Gabriel Brandon is a career soldier. While the term “mercenary” is primarily regarded as a derogatory one these days, in years gone by it was used simply to indicate a man who made his living as a soldier, travelling from one conflict to the next to ply his trade. Gabriel is such a man, having fought in many wars across Europe, and while his sympathies do indeed lie with Parliament, he is not fanatical, and certainly is not overly impressed with the way England has been run since the first war ended in 1646. I have no idea how the author does it, but Gabriel is yet another in her line of incredibly sexy, witty, highly intelligent and hugely capable heroes that stick in one’s memory long after the book is finished. He’s slightly older than the heroes of her other Civil War novels, which helps greatly to establish him as a man who knows what he wants and where he’s headed. This knowledge, of course, is about to be turned on its head, so that the man who had his life worked out is suddenly thrown from his course and will have to work hard to decide whether to find a new one, or disregard the road-bump and continue on his way regardless.

Venetia’s family home of Ford Edge is not far away from Brandon Lacey, whence she has been summoned to hear the will of the late Sir Robert. Because of Venetia’s betrothal to Ellis, and in order to prevent Ford Edge from sequestration (the act of seizure of property by the Parliament) Ford Edge had been in Sir Robert’s possession at the time of his death. His will dictates that the estate be returned to Venetia, but there is a condition. She must end her betrothal to Ellis and instead, marry Sir Robert’s illegitimate son, Gabriel.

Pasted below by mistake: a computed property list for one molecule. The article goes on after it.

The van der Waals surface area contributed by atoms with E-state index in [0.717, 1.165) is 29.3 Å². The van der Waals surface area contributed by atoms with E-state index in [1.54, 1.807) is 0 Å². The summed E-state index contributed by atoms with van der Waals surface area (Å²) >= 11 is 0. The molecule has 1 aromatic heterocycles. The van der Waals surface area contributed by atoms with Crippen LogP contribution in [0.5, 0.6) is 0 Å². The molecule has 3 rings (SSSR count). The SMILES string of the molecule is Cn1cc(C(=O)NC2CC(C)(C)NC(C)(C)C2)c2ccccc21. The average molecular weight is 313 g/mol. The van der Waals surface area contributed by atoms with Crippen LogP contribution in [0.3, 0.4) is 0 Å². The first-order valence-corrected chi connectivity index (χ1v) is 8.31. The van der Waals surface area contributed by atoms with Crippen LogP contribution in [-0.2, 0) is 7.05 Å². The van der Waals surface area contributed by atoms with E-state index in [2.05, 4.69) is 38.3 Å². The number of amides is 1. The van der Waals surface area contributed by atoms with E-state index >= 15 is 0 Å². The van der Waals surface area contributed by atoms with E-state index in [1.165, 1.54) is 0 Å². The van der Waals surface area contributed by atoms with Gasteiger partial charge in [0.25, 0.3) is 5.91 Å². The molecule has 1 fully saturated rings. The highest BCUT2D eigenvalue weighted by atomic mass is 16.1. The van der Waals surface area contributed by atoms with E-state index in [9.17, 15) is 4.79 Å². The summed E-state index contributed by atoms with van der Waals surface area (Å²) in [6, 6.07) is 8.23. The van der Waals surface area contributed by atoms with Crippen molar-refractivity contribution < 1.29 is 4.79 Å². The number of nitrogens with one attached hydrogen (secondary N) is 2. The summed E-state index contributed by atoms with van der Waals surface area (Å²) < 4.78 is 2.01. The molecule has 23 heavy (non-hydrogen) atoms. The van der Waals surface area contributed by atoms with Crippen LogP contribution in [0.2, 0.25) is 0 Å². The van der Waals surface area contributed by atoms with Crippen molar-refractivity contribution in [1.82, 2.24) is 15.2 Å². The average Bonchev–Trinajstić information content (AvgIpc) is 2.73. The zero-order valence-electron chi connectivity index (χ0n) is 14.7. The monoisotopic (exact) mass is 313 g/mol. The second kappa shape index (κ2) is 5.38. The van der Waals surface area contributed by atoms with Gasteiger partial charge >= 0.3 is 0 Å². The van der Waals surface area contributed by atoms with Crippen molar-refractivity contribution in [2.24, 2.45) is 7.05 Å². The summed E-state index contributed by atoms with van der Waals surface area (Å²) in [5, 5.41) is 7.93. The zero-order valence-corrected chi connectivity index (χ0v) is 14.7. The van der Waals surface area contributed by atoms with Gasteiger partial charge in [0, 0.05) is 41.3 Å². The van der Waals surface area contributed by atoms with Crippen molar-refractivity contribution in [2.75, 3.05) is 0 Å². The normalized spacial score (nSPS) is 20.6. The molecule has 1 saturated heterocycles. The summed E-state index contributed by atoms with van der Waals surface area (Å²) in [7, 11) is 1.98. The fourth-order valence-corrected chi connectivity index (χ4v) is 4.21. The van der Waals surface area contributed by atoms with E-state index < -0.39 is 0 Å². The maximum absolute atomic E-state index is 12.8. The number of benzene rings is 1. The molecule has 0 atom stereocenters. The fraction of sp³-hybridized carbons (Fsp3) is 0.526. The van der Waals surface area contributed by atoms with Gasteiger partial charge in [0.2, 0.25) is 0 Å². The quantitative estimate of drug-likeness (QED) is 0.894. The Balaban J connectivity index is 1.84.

Of course, both are appalled at the prospect, and Venetia wastes no time in making Gabriel aware of her feelings on the matter, insisting that the advantages of such a bargain are all on his side. But further investigation of the will proves that the canny Sir Robert has as just as effectively tied Gabriel’s hands, and that both parties stand to lose to a substantial degree if they refuse to tie the knot.

They have been given six months in which to wed or find a way out of it. Venetia can rant and storm all she wants – and she does – but they really do have no alternative and just before the allotted time expires, the reluctant pair are married.

It’s in the early stages of his relationship with Venetia that Gabriel’s maturity and strength of character really stand out. While she goes out of her way to be unpleasant to him, he takes it all in his stride – probably because he is well aware that it’s the best way to take the wind out of her sails and get his own back. While he is certainly more than capable of delivering a set-down that would make even the most seasoned campaigner quake in his boots, towards Venetia he is – for the most part – courteous, unflappable and dependable; so much so that she begins, very grudgingly, to develop a degree of respect, if not liking, for him.

It’s not until several months have passed that their relationship begins to take a real turn for the better. One night, while they are staying in London, Gabriel is set upon by a band of thugs and badly injured in the fight. While Venetia tends to him, they finally find themselves able to talk to each other on an even footing, without making jibes or trying to score points off each other. From then on, the adversarial nature of the early days of their marriage are put firmly behind them as Venetia finally allows herself to look beyond his uniform and see the true worth of the man she has married.